The Role of the Stratosphere in Subseasonal to Seasonal Prediction: 1. Predictability of the Stratosphere
Domeisen, Daniela; Butler, Amy; Charlton-Perez, Andrew; Ayarzaguena, Blanca; Baldwin, Mark; Dunn-Sigouin, Etienne; Furtado, Jason; Garfinkel, Chaim; Hitchcock, Peter; Karpechko, Alexey; Kim, Hera; Knight, Jeff; Lang, Andrea; Lim, Eun-Pa; Marshall, Andrew; Roff, Greg; Schwartz, Chen; Simpson, Isla; Son, Seok-Woo; Taguchi, Masakazu
Journal article, Peer reviewed
MetadataShow full item record
Original versionJournal of Geophysical Research (JGR): Atmospheres. 2020, 125 (2), 1-17 https://doi.org/10.1029/2019JD030920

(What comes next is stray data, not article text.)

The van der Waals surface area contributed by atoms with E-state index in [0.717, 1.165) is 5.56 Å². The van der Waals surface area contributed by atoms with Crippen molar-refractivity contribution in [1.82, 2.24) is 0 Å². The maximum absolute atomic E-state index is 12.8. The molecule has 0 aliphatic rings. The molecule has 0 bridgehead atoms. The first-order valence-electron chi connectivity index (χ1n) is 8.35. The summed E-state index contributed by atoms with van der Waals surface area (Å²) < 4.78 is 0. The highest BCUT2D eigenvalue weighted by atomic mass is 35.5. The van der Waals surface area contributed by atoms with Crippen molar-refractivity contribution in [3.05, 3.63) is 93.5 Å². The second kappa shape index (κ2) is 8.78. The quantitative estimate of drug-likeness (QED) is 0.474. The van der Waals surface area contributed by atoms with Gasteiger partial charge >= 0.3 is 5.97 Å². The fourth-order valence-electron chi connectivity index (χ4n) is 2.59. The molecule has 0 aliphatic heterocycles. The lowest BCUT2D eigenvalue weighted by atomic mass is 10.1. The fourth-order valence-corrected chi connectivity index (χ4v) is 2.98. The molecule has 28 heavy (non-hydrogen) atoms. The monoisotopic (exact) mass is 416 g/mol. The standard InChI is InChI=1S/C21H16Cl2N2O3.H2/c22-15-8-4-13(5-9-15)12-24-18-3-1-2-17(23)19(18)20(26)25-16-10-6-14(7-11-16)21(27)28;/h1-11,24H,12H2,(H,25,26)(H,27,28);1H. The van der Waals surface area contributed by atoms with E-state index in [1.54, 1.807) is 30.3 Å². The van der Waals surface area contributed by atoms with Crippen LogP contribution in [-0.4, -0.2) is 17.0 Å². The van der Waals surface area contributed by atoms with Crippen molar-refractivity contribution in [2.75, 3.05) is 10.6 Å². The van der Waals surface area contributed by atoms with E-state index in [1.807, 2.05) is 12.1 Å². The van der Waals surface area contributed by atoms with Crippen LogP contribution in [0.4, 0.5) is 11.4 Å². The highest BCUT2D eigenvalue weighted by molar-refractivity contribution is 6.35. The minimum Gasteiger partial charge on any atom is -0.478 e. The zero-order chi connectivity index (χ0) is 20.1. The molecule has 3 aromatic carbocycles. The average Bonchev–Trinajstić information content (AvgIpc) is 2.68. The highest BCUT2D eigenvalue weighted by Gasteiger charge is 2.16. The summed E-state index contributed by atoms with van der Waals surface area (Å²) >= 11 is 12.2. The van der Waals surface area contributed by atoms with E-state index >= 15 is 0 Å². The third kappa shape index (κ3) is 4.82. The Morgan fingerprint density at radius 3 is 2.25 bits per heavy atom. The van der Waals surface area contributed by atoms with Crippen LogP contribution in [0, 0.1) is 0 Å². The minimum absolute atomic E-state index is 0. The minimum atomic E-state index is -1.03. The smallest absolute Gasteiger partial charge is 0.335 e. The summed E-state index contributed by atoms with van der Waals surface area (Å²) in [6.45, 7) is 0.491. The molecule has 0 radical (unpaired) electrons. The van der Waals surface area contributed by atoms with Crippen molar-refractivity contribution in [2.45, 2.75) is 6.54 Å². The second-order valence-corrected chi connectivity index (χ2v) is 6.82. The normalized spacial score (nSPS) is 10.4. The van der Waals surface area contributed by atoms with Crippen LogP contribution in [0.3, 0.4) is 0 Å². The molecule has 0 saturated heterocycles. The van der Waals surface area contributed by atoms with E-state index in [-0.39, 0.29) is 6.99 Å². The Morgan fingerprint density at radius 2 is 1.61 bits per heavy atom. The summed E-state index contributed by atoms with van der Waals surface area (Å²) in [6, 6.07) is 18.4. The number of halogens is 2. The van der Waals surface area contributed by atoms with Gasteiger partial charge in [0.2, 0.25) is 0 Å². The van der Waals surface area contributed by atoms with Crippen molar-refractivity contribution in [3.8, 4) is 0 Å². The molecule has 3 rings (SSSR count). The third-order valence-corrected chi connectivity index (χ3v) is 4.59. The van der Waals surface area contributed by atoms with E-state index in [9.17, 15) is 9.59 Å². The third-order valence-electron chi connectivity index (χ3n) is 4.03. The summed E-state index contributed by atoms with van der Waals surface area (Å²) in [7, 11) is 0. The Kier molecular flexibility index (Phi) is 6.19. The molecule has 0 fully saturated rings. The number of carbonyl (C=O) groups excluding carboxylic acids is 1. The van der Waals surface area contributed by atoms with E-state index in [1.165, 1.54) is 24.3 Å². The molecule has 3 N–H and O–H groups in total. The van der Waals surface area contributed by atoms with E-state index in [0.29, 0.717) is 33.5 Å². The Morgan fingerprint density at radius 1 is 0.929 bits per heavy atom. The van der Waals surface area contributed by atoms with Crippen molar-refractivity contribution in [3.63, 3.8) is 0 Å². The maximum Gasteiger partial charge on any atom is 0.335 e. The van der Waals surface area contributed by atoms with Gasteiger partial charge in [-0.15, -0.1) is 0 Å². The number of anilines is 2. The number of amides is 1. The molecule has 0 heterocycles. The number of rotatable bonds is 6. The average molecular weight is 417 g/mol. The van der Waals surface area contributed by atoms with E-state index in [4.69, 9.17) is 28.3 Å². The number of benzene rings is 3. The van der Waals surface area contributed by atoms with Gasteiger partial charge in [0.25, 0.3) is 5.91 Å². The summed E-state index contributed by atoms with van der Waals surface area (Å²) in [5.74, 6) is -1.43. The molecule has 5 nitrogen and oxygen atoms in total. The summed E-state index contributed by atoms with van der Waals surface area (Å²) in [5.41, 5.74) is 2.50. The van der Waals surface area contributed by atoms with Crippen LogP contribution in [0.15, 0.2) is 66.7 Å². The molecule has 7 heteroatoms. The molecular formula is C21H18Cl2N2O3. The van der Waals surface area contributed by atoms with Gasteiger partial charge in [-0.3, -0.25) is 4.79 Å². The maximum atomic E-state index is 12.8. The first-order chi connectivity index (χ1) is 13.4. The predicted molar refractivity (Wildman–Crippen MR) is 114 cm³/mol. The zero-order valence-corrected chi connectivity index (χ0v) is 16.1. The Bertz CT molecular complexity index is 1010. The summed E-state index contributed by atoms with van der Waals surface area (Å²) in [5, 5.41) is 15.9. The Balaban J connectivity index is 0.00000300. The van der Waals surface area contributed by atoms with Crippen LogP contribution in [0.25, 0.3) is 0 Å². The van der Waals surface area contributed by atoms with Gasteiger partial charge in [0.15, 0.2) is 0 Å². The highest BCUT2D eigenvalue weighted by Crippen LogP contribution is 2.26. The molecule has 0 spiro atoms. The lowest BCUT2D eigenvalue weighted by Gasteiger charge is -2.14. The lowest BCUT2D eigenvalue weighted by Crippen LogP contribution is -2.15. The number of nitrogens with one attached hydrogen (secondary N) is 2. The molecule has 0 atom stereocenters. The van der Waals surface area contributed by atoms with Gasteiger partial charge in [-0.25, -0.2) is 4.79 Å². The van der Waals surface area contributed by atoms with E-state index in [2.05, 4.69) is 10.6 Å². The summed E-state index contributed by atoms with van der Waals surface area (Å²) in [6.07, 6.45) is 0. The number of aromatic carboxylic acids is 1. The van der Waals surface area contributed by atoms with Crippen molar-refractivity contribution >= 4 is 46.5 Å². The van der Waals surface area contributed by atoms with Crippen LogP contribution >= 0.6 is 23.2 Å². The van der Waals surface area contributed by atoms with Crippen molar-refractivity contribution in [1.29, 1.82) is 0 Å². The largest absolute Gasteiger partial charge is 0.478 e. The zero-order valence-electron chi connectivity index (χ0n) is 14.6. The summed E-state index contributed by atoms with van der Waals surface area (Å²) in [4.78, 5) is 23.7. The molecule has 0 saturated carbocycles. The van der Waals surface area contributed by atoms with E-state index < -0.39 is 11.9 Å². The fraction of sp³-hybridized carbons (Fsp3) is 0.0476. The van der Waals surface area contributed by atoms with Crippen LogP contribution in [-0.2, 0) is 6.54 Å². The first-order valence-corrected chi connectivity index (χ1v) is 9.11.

The stratosphere has been identified as an important source of predictability for a range of processes on subseasonal to seasonal (S2S) time scales. Knowledge about S2S predictability within the stratosphere is however still limited. This study evaluates to what extent predictability in the extratropical stratosphere exists in hindcasts of operational prediction systems in the S2S database. The stratosphere is found to exhibit extended predictability as compared to the troposphere. Prediction systems with higher stratospheric skill tend to also exhibit higher skill in the troposphere. The analysis also includes an assessment of the predictability for stratospheric events, including early and midwinter sudden stratospheric warming events, strong vortex events, and extreme heat flux events for the Northern Hemisphere and final warming events for both hemispheres. Strong vortex events and final warming events exhibit higher levels of predictability as compared to sudden stratospheric warming events. In general, skill is limited to the deterministic range of 1 to 2 weeks. High-top prediction systems overall exhibit higher stratospheric prediction skill as compared to their low-top counterparts, pointing to the important role of stratospheric representation in S2S prediction models.